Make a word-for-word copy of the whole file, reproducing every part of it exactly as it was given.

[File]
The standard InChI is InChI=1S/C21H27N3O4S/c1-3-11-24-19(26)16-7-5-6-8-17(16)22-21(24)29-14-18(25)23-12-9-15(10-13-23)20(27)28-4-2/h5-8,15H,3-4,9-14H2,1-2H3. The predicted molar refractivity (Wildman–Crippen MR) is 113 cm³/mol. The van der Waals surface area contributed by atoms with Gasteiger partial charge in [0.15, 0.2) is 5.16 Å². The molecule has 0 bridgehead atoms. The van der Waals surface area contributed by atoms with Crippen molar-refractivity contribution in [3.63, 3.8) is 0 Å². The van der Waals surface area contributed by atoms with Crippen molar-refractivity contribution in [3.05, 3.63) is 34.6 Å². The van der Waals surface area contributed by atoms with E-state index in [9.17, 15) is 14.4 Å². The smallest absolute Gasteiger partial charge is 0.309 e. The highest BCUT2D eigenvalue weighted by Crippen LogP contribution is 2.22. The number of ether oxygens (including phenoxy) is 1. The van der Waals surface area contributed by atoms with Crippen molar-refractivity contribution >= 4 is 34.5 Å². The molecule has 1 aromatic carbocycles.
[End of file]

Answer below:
The standard InChI is InChI=1S/C21H27N3O4S/c1-3-11-24-19(26)16-7-5-6-8-17(16)22-21(24)29-14-18(25)23-12-9-15(10-13-23)20(27)28-4-2/h5-8,15H,3-4,9-14H2,1-2H3. The predicted molar refractivity (Wildman–Crippen MR) is 113 cm³/mol. The van der Waals surface area contributed by atoms with Gasteiger partial charge in [0.15, 0.2) is 5.16 Å². The molecule has 0 bridgehead atoms. The van der Waals surface area contributed by atoms with Crippen molar-refractivity contribution in [3.63, 3.8) is 0 Å². The van der Waals surface area contributed by atoms with Crippen molar-refractivity contribution in [3.05, 3.63) is 34.6 Å². The van der Waals surface area contributed by atoms with E-state index in [9.17, 15) is 14.4 Å². The smallest absolute Gasteiger partial charge is 0.309 e. The highest BCUT2D eigenvalue weighted by Crippen LogP contribution is 2.22. The number of ether oxygens (including phenoxy) is 1. The van der Waals surface area contributed by atoms with Crippen molar-refractivity contribution >= 4 is 34.5 Å². The molecule has 1 aromatic carbocycles.